It's hard to believe. This month marks 10 years since I uploaded my first Mambo website. Mambo forked into Joomla a year or so later in September of 2005. Here's a quick look back on 10 years in business building Joomla - and a few Mambo - websites.
2004. Looking for solutions
In 2004, I was working in an unrelated industry and studying MCSD certification part time - Yes! A Microsoft certification. WTF was I thinking, eh?! I built a couple sites for friends and landed a few paying jobs pretty much by accident. This was when I first started looking into a CMS to support my projects and fell in love with Mambo. It was open source, easy to install, easy for end users to manage content and the best feature to me was how easy it was to template.
2005. A decision to specialise
Joomla forked from Mambo over a dispute between the lead developers and Miro who owned the IP. This was about the time I registered Viperfish Media and released my own website. At the time, I couldn't find a single freelance developer or agency in Australia who specifically offered Joomla development services. Most freelancers that I knew of used their websites to pretend they were big agencies and it seemed that admitting to using open source was taboo.
With the Viperfish website I decided to take a risk and promote myself as a freelance Joomla developer and I believe to this day that was the best business decision I made when starting out.
2006. The big leap
Joomla was picking up steam. The decision to specialise in Joomla was paying off. I was still working full time at my job and getting a few enquiries through the website.
Working days at a job for the money and nights on something I loved was getting tiring. This was when I was approached by a company who needed someone to help build and manage a handful of separate Joomla sites. They offered me a monthly retainer and I would still have enough time to service my other clients. This was the catalyst that helped me make the decision to quit my day job and launch Viperfish Media full time.
It's funny how everything aligns when you make a big decision. Within weeks I had several more clients and picked up a Government contract that lasted through to 2014.
2006 - 2010. A Joomla freelancer
I distinctly remember talking to an IT Manager about using Joomla for their website. He laughed and was completely serious when he asked "It's open source? What about security?" The corporate world seemed to frown on Open Source. Open source meant it was built by hackers, buggy and insecure. Convincing IT managers, force fed Microsoft and Citrix products since University, that Open Source is leading the way was a hard fight. Thankfully, smaller clients and web agencies were more open and quickly adopted open source software. For the next few years building templates for agencies was my bread and butter.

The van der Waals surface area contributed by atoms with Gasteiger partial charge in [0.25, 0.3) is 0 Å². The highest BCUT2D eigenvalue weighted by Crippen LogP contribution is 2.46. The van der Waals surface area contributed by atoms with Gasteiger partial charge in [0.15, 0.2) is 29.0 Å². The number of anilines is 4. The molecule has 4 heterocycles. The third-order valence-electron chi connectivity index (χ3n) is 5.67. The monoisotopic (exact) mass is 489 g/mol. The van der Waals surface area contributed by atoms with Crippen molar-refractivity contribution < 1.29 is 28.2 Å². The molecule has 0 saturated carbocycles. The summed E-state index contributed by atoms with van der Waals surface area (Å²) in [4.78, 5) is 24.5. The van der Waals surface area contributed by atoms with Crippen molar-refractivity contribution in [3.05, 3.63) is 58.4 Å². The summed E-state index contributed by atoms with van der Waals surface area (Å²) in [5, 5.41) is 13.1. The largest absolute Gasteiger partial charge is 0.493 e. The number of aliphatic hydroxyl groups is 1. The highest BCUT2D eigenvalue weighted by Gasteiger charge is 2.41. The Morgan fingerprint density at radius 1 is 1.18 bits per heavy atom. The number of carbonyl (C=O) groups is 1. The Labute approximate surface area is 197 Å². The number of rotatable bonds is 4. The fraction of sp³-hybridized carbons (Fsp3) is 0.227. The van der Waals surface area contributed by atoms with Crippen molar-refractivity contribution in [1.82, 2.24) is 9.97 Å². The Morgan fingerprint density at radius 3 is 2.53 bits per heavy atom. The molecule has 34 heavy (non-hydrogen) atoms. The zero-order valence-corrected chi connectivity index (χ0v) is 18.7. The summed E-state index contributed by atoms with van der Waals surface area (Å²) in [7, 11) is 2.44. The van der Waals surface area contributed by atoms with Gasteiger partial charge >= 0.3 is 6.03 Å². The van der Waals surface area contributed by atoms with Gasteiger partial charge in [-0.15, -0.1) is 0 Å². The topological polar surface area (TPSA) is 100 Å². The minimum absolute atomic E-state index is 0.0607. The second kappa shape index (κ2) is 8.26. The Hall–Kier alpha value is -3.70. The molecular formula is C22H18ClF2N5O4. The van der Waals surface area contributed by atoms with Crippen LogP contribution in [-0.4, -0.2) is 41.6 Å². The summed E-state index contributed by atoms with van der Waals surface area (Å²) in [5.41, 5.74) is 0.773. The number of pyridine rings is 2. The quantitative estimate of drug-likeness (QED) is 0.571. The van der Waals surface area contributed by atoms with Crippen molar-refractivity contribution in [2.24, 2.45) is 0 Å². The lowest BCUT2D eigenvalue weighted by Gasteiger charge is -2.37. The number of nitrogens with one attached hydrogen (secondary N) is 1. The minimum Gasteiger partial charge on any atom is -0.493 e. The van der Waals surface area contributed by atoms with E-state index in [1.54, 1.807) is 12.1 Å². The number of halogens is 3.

Joomla!1.5 was released in 2008. To me, this marked the first real Joomla release. Joomla!1.0 looked and felt just like Mambo with different branding. Joomla!1.5 was new and something to be proud of.
One of my clients was Jam Design in Perth. Their project manager at the time - Noah Greenstone - would pass their designs to me and I'd return a working Joomla site with their design converted to a Joomla template. Within a few years, that project manager and I would form Joomstore and my busy Freelance business would become a partnership that is still going strong today.
2010 - 2014. A new partnership
In 2010, Noah Greenstone and I formed Joomstore. Joomla was (and still is) booming. Now at Version 3.2 it's a mature CMS backed by a strong and dedicated community. Recognised as the second most popular CMS in the world and powering the web for home businesses through to large government agencies, blogs to ecommerce and everything in between.
The future looks bright. Sure, Worpress is dominating the world as the no.1 CMS. That is to be expected as it started it's life as a blogging platform and bloggers love to evengelise things they like. I prefer Joomla. It has a versatile framework allowing us to build virtually anything that can be imagined in a website.
Here's some stats.
- Joomla has been downloaded over 50,000,000 times. [source]
- 3.1% of the web runs on Joomla CMS .[source]
- The Joomla codebase contains 477,371 lines of PHP code and 200,000 comment lines. [source]
- The combined contibution effort to Joomla adds up to about 127 human years. [source]
- At a development cost of $55,000 p/a (average US salary) Joomla would cost $6,960,988. [source]
2014. A new direction?
It's still business as usual here at Joomstore. In addition, we've just released our first commercial extension, a unique and comprehensive mapping extension for Joomla called FocalPoint.
Having built all sorts of extensions for clients over the years it's exciting to build and release our own. It also marks a small change in direction. Where providing a service to clients means I can only work on one thing at a time, releasing an extension adds a product to our business model. It's an exciting change and I'm looking forward to the challenges of maintaining and growing the extension and providing customer support.
FocalPoint is almost ready. If you want to be the first to know be sure to follow us on twitter and join the mailing list.
Cheers! Here's to the next 10 years.